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Thread: How to tame multi Vocal tracks, VOl, EQ

  1. #11
    Mr Clean's Avatar
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    Where exactly have I said that someone's advice won't work? Get back in your box with your normalize button.
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    pure.fusion is offline Dedicated Member
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    ... ok. So lets assume that normalize is not what I'm going to do. Actually thinking about it, that still wouldn't get me to where I need to be because the 4 and 5 part harmonys will need different volumes on different parts any way.

    I'll come clean. This project was sung in different stages, on different days, examined and the part that were too rough gone over again. So (for example) one out of the four parts of a harmony may have a quiet first line, and loud second line and a medium third line.

    It's actually not as bad you *could* imagine but the above issue does exist and If I have to address the problem in one bar or the whole song, I still need a method.

    Currently I have 10 vocal tracks. I could probably do it with 5 but this would take more automation and mucking around and PC resources isn't my limitation so....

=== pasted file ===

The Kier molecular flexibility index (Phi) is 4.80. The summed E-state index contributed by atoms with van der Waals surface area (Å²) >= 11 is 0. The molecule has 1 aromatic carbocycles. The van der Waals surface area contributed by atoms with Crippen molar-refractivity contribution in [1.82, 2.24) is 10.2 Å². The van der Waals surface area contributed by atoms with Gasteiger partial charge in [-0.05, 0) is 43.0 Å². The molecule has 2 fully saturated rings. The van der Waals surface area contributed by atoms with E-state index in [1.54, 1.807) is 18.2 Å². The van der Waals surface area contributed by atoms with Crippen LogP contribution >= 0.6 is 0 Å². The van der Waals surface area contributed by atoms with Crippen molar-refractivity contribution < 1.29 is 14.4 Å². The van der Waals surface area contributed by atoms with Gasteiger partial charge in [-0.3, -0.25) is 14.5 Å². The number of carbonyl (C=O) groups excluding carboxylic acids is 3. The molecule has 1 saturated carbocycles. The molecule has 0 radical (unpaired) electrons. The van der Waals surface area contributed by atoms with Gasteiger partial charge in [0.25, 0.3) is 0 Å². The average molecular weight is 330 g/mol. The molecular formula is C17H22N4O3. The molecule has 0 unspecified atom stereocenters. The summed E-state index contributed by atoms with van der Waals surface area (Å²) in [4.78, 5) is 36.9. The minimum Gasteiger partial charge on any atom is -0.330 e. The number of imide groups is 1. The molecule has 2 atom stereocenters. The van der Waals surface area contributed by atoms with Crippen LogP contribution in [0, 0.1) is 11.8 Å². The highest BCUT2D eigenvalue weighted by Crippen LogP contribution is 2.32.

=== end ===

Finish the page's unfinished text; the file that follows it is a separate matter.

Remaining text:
Mr Clean, "You could cut up all the vocal tracks into bits and automate the volumes of each bit in turn to get an average level throughout". I think this was my go to method, except I wasn't going to cut anything, just Volume automate (Cubase) each part until it sounds balanced. Loooooong process though.

    Gonzo, if I group into Soft and loud, I'll still have to mix each line of vocals so the harmony sounds balanced - so I may as well not group because a soft part might actually be needing to stay soft for that bit? I dunno.

    Mr Clean "I cut tracks up because it is easier for my workflow. Especially in Reaper. If the first word of a line is too high, cut it after and reduce the volume of that slice.". So, you edit the WAV file and make a permanent dB adjustment? I don't use Reaper.

    Whatever I end up doing, I'm (obviously) tryinbg to make it so that I don't have to go back and adjust balances again.

    ...Oh, and reading back my original post, I don't know about hte EQ. If I balance all these volumes and then apply EQ, will I have to balance again?

    So options are

    EQ individual tracks, then balance volumes, then group for mixing.
    Balance volumes (to get rough mix), EQ them, then balance again?

    Cheers.
    FM

  3. #13
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    Not sure what normalize would 'destroy', but the great thing in Reaper is that everything can be reversed. 'non-destructive editing' is what they call it.

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    Quote Originally Posted by mjbphotos View Post